Of course, the reporter is John Pilger, so the chief culprits are Richard Nixon and Henry Kissinger, whose work “Pol Pot completed” (that notorious capitalist lickspittle!).

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Music through the Dark, cont.

Weeks went by and word reached the cooperative leader that I was able to play music. This leader was a woman named Miss Khon. She replaced Mr. Nhek when he was taken away to be killed because the Khmer Rouge believed he had been disloyal.

One day, Miss Khon came to see me while I was cutting a log. She asked me, “Are you the one who plays the strange instrument?”

“Yes,” I said.

“Then I order you to play!”

I was so scared I jumped down and ran to get my accordion and find Mr. Chhoeun. I looked for him everywhere and finally I saw him and exclaimed, “We must play music right away for Angkar!”

We returned to the leader, who stood waiting. Armed bodyguards were on either side of her. She did not have a gun. She did not need one. If she wanted someone to die, she just used her voice. I was nervous, and my arms were shaking from having cut logs all day. I wondered how well I’d be able to play. Miss Khon asked, “What do you call that instrument?”

“It’s called an accordion,” I said.

“Is that a Cambodian word?” she asked.

“No,” was all I said.

“Did you make that instrument yourself?” she asked.

“No,” is all I said again.

I grew more tense. I waited for Mr. Chhoeun to tune his mandolin. Miss Khon grew impatient and yelled at us to hurry. When we were ready to start, I asked the leader what song she wanted. She said she wanted to hear a song called “The Children Love Angkar without Limit.” I played and she listened while staring at the accordion. Then she sat down and asked for another song. I don’t remember what that song was. Then she requested a third song, “The Children Work on the Railroad.”

The last song she asked for was a song about how the capitalists killed the Khmer Rouge by hanging them from trees. The Khmer Rouge loved this song because it filled them with emotion and gave them a taste for revenge. As the leader sang along with the music, it appeared some distant emotions were flooding back to her. I recognized the look because I had seen the same expression on my mother’s face. Tears formed at the edges of her eyes. I pretended not to notice. After we had finished she stood up, put her hand on my shoulder, and said: “I want you to come play for me at my house.” Many times after that she ordered me to play.

Once when I went to the leader’s house, she asked me if I would like a bag of jewelry in exchange for my music. But what good was jewelry to me? I said, “Thank you so much. But may I have some sugar and oranges instead?”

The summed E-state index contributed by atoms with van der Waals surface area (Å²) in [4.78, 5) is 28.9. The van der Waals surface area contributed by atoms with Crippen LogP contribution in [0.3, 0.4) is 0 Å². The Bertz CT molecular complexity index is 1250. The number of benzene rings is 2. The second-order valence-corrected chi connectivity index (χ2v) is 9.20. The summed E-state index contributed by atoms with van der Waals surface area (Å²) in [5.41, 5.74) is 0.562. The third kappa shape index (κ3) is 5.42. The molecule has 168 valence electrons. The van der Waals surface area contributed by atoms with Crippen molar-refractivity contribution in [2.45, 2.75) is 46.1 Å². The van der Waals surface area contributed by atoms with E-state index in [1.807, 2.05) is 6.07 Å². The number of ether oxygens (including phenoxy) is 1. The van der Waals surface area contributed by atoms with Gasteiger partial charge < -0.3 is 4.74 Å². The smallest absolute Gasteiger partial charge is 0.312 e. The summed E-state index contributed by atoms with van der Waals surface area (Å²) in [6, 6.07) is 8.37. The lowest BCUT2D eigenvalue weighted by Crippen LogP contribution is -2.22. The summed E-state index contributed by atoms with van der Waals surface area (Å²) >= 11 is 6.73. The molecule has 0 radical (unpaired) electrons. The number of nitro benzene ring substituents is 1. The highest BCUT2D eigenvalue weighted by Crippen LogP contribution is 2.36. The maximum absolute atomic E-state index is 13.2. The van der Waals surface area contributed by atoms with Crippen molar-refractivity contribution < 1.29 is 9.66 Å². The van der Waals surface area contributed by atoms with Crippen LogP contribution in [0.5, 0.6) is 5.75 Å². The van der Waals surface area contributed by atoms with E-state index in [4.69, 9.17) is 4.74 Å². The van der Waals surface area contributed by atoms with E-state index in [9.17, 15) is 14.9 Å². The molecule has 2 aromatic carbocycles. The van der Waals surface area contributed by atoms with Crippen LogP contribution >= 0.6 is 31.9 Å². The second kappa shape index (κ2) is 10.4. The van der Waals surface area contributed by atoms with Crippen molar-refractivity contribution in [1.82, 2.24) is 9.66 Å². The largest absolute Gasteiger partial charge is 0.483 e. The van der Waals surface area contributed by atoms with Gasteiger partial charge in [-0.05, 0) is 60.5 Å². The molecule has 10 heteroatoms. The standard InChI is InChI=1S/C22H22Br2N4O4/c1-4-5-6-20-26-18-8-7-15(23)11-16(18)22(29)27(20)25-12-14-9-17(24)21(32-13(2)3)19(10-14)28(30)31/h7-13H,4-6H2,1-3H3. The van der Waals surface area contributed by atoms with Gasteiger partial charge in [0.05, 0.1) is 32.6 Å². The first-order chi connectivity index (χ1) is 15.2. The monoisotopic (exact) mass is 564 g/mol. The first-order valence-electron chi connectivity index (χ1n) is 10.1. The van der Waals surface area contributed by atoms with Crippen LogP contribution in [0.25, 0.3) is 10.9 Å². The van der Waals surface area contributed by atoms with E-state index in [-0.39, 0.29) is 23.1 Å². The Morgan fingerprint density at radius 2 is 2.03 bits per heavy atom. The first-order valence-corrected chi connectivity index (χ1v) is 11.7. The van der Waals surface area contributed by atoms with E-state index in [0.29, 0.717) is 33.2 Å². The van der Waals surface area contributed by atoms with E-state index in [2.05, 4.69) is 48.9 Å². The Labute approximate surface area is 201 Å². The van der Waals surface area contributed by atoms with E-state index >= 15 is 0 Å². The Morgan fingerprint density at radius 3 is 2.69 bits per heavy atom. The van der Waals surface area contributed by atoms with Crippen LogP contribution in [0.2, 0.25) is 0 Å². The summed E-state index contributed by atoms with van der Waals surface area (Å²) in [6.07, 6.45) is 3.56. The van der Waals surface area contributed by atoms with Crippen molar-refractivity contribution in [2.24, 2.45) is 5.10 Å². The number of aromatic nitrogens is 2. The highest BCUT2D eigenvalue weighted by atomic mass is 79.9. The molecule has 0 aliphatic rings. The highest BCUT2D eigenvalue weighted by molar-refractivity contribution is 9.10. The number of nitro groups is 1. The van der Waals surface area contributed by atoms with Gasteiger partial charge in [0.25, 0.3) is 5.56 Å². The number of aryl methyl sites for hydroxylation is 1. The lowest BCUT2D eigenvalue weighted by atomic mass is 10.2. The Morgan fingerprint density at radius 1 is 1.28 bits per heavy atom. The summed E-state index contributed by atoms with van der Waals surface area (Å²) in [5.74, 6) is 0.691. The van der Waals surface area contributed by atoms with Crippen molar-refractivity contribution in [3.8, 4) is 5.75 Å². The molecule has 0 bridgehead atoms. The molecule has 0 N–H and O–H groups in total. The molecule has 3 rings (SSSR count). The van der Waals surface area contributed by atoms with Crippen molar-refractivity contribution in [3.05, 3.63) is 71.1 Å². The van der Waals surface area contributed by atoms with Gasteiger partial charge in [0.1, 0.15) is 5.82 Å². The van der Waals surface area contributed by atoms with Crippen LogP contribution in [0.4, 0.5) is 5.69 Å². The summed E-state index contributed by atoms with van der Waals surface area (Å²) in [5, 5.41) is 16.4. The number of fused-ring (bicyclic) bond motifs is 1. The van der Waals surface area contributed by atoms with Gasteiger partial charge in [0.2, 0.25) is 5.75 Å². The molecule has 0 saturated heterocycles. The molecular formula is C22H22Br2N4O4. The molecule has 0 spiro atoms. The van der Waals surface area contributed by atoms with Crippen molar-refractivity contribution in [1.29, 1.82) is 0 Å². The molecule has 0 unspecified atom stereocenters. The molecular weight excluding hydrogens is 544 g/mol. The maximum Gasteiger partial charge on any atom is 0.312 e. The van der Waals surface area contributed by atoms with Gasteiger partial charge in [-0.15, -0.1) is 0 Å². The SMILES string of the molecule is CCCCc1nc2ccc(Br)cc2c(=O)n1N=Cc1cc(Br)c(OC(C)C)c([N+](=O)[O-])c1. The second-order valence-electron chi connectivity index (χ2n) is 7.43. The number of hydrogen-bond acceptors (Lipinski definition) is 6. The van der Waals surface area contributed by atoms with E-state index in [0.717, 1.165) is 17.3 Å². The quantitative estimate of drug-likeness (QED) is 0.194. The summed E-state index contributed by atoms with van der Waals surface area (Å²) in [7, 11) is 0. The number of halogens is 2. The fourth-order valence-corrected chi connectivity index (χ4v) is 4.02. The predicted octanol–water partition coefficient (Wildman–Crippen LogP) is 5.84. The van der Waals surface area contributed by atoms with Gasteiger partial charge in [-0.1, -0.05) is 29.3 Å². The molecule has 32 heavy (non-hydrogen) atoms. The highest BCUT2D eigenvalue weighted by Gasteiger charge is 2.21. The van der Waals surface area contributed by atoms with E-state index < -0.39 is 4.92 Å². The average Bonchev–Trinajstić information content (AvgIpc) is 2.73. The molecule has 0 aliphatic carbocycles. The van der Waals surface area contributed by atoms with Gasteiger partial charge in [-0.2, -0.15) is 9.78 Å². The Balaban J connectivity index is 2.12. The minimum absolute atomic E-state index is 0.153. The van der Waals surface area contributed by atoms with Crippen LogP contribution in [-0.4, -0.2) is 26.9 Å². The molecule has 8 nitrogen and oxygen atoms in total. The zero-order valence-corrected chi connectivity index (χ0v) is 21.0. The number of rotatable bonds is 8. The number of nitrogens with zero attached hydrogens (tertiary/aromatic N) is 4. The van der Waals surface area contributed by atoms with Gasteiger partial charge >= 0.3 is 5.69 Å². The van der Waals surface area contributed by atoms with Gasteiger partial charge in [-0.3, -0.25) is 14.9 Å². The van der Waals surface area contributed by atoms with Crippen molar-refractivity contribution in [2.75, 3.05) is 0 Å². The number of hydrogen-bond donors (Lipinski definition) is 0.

She told me, “Yes, take what you like.”

I took the sugar and oranges and left her house running to share them with the others. Giving another person an orange was not just giving them an orange. It was giving them a day of life.

SOURCE: Music through the Dark: A Tale of Survival in Cambodia, by Bree Lafreniere (U. Hawai‘i Press, 2000), pp. 100-101.

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Could There Be a Sharper Contrast?

As martial Nepal sinks into bloody anarchy, blessed Bhutan begins “operationalizing the concept of Gross National Happiness“!

Nepal (see map):

Outside the capital, a dangerous anarchic vacuum is developing throughout the countryside, the majority of which is under the control of neither the Maoists nor the army. Nepal’s civil structure is disintegrating in the face of conflict, weak central control and the absence of local elected leaders. Thomas Marks, author of Insurgency in Nepal, says that since 1996, Maoists have destroyed 1,321 village administration buildings and 440 post offices, while police have abandoned 895 stations and teachers have abandoned 700 schools. Little has been done to address the endemic poverty that fuels the conflict, with 42% of the population earning less than $1 a day. Adding to the sense of a nation in flames, past weeks have seen students demanding a republic by setting fires, torching effigies of the King and smashing car and shop windows in Kathmandu. The fear of deepening chaos is now on every observer’s lips. “The smell of burning tires on the streets of the capital reeks of democracy in decay,” writes Nepali Times commentator C.K. Lal. Says Kenichi Ohashi, the World Bank’s country director for Nepal: “The student agitation could get out of hand. And outside the capital there is a risk of things slowly falling apart, a sense that the country is at risk of becoming a failed state. The next 12 months seem pretty critical–it’s a race against time.”